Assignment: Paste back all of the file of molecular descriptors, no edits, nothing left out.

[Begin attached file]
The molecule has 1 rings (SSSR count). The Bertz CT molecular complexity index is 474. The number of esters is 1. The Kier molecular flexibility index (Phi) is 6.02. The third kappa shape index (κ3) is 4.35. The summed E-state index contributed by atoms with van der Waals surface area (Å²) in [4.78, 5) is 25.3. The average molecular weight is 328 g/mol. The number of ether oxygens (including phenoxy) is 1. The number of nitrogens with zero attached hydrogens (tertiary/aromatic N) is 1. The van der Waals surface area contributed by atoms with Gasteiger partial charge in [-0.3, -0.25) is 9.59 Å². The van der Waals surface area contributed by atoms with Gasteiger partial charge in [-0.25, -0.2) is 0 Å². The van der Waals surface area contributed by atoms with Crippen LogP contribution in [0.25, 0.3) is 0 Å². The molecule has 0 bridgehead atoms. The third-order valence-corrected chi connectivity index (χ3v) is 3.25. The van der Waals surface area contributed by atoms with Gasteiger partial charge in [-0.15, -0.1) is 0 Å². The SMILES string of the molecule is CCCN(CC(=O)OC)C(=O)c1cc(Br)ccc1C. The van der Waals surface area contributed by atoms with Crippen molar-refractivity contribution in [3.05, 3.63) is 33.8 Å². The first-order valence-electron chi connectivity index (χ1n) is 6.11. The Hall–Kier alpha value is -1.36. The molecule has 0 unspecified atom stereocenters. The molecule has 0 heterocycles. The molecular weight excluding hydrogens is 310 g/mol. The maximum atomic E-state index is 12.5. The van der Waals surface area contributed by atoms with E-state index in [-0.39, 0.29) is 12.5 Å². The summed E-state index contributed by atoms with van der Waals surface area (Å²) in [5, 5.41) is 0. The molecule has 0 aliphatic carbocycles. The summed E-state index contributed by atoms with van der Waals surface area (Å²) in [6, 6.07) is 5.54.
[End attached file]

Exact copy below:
The molecule has 1 rings (SSSR count). The Bertz CT molecular complexity index is 474. The number of esters is 1. The Kier molecular flexibility index (Phi) is 6.02. The third kappa shape index (κ3) is 4.35. The summed E-state index contributed by atoms with van der Waals surface area (Å²) in [4.78, 5) is 25.3. The average molecular weight is 328 g/mol. The number of ether oxygens (including phenoxy) is 1. The number of nitrogens with zero attached hydrogens (tertiary/aromatic N) is 1. The van der Waals surface area contributed by atoms with Gasteiger partial charge in [-0.3, -0.25) is 9.59 Å². The van der Waals surface area contributed by atoms with Gasteiger partial charge in [-0.25, -0.2) is 0 Å². The van der Waals surface area contributed by atoms with Crippen LogP contribution in [0.25, 0.3) is 0 Å². The molecule has 0 bridgehead atoms. The third-order valence-corrected chi connectivity index (χ3v) is 3.25. The van der Waals surface area contributed by atoms with Gasteiger partial charge in [-0.15, -0.1) is 0 Å². The SMILES string of the molecule is CCCN(CC(=O)OC)C(=O)c1cc(Br)ccc1C. The van der Waals surface area contributed by atoms with Crippen molar-refractivity contribution in [3.05, 3.63) is 33.8 Å². The first-order valence-electron chi connectivity index (χ1n) is 6.11. The Hall–Kier alpha value is -1.36. The molecule has 0 unspecified atom stereocenters. The molecule has 0 heterocycles. The molecular weight excluding hydrogens is 310 g/mol. The maximum atomic E-state index is 12.5. The van der Waals surface area contributed by atoms with E-state index in [-0.39, 0.29) is 12.5 Å². The summed E-state index contributed by atoms with van der Waals surface area (Å²) in [5, 5.41) is 0. The molecule has 0 aliphatic carbocycles. The summed E-state index contributed by atoms with van der Waals surface area (Å²) in [6, 6.07) is 5.54.